But he -- you know, he's also a very resilient guy. I think he's going to do OK. He's got a lot of faith in his legal team. He really does believe in the process. He's very hopeful that this case will be reversed on appeal and eventually the sentence will be reduced.

So I think he's got a lot of hope. I don't think he expects to do six or nine years, whatever that ultimately turns out to be. We think that he believes he'll be out in a year or so. And he's very hopeful of that.

KING: Do you believe that this conviction, Gabe, tied into the non-conviction in Los Angeles years ago?

GRASSO: Obviously, the entire trial, from beginning to end -- the jury questionnaire. You know, this is a very weird case for me. I think for Yale, also. You know, this is the first case I've ever tried where -- usually when I try a case -- and I've tried my share -- my -- the jury doesn't know anything about my client other than what they hear from the witness stand. They don't know anything about maybe prior convictions or where he's from, unless it actually comes out in court.

In this case, you know, everybody knew pretty much everything about O.J. with respect to the '94-'95 case, the road rage case that Yale represented him on and acquitted him on. You know, so it is a different situation.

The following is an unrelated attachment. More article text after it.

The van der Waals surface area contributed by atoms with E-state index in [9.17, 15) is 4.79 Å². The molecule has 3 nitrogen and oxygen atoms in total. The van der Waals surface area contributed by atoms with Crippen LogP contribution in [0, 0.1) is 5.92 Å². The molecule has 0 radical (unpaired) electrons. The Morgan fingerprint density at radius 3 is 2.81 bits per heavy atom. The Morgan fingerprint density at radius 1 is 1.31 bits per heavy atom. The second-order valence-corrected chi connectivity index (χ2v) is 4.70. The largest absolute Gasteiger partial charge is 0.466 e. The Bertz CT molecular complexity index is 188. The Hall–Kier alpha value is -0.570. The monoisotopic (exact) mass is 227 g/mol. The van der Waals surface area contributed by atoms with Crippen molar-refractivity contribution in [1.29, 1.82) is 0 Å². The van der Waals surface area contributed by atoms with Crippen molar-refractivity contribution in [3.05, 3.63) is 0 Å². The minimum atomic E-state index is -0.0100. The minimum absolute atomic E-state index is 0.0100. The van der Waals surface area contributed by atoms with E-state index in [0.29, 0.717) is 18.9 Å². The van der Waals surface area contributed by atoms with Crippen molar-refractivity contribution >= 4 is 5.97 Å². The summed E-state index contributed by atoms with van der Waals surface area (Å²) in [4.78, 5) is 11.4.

KING: Yes.

GRASSO: And I think, yes, definitely the L.A. Case played a role in this case.

KING: Good point.

Thank you both very much.

We'll be seeing a lot of you. Always good to see Yale and Gabe.

Good having you with us.

GALANTER: Take care, Larry.

GRASSO: Thanks.

KING: Yale Galanter and Gabe Grasso.

You can go to, click on blog and tell us who should get government help first -- the auto industry, homeowners or the unemployed?

Your comments later in the show.

Next, your money questions answered.

Jean Chatzky and Ali Velshi are here.

Stay with us.


KING: We're back.

The latest jobless figures are out tonight and they're staggering -- 533,000 jobs were lost in November. That's the largest monthly decline since December of 1974. That's in 34 years.

Job losses for 2008 stand at 1.9 million and may top two million by the year's end. And the unemployment rate last month rose to 6.7 percent -- the highest since October of '93. Translation -- 10 million Americans are looking for work.

Joining us in New York, Ali Velshi, CNN's chief business correspondent, host of "YOUR MONEY."

And Jean Chatzky, financial editor for NBC's "The Today Show" and a contributor to "The Oprah Winfrey Show."

Ali, these figures are staggering.

Do they surprise you?

ALI VELSHI, CNN CORRESPONDENT: They did surprise me. We expected very bad numbers today. We expected that November would cost us about 320,000 jobs.

When that number came out of 533,000 -- and, by the way, Larry, the last couple of months were revised, as well. That brought the total for this year to 1.9 million jobs lost.

And, you know, energy prices -- you still have a couple days or weeks to get used to. Most people don't get surprised into home foreclosure. They know they're headed that way. But we had one day this week where we lost 20,000 jobs in one day.

This affects people very seriously. And if the message that can get out to Americans tonight is that this can come upon you very quickly and there's a lot more to come. You have to just tighten up and try and prepare for this now. This is going to be very bad.

KING: Jean, what's to be done?